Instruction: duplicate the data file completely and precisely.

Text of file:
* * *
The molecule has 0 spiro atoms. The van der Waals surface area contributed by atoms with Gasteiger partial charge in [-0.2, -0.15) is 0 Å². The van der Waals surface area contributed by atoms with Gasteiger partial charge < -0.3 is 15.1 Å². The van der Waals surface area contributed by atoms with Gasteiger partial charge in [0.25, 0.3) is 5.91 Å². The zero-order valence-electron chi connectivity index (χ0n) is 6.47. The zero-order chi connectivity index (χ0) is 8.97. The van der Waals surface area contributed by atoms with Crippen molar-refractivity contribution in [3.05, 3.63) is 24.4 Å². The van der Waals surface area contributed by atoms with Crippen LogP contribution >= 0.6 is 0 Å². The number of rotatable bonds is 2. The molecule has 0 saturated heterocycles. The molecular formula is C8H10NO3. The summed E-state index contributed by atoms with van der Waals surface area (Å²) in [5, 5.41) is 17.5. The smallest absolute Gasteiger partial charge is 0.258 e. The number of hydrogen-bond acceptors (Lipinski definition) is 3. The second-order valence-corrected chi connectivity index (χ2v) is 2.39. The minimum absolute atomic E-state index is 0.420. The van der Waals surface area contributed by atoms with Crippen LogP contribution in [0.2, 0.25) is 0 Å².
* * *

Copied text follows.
The molecule has 0 spiro atoms. The van der Waals surface area contributed by atoms with Gasteiger partial charge in [-0.2, -0.15) is 0 Å². The van der Waals surface area contributed by atoms with Gasteiger partial charge < -0.3 is 15.1 Å². The van der Waals surface area contributed by atoms with Gasteiger partial charge in [0.25, 0.3) is 5.91 Å². The zero-order valence-electron chi connectivity index (χ0n) is 6.47. The zero-order chi connectivity index (χ0) is 8.97. The van der Waals surface area contributed by atoms with Crippen molar-refractivity contribution in [3.05, 3.63) is 24.4 Å². The van der Waals surface area contributed by atoms with Crippen LogP contribution >= 0.6 is 0 Å². The number of rotatable bonds is 2. The molecule has 0 saturated heterocycles. The molecular formula is C8H10NO3. The summed E-state index contributed by atoms with van der Waals surface area (Å²) in [5, 5.41) is 17.5. The smallest absolute Gasteiger partial charge is 0.258 e. The number of hydrogen-bond acceptors (Lipinski definition) is 3. The second-order valence-corrected chi connectivity index (χ2v) is 2.39. The minimum absolute atomic E-state index is 0.420. The van der Waals surface area contributed by atoms with Crippen LogP contribution in [0.2, 0.25) is 0 Å².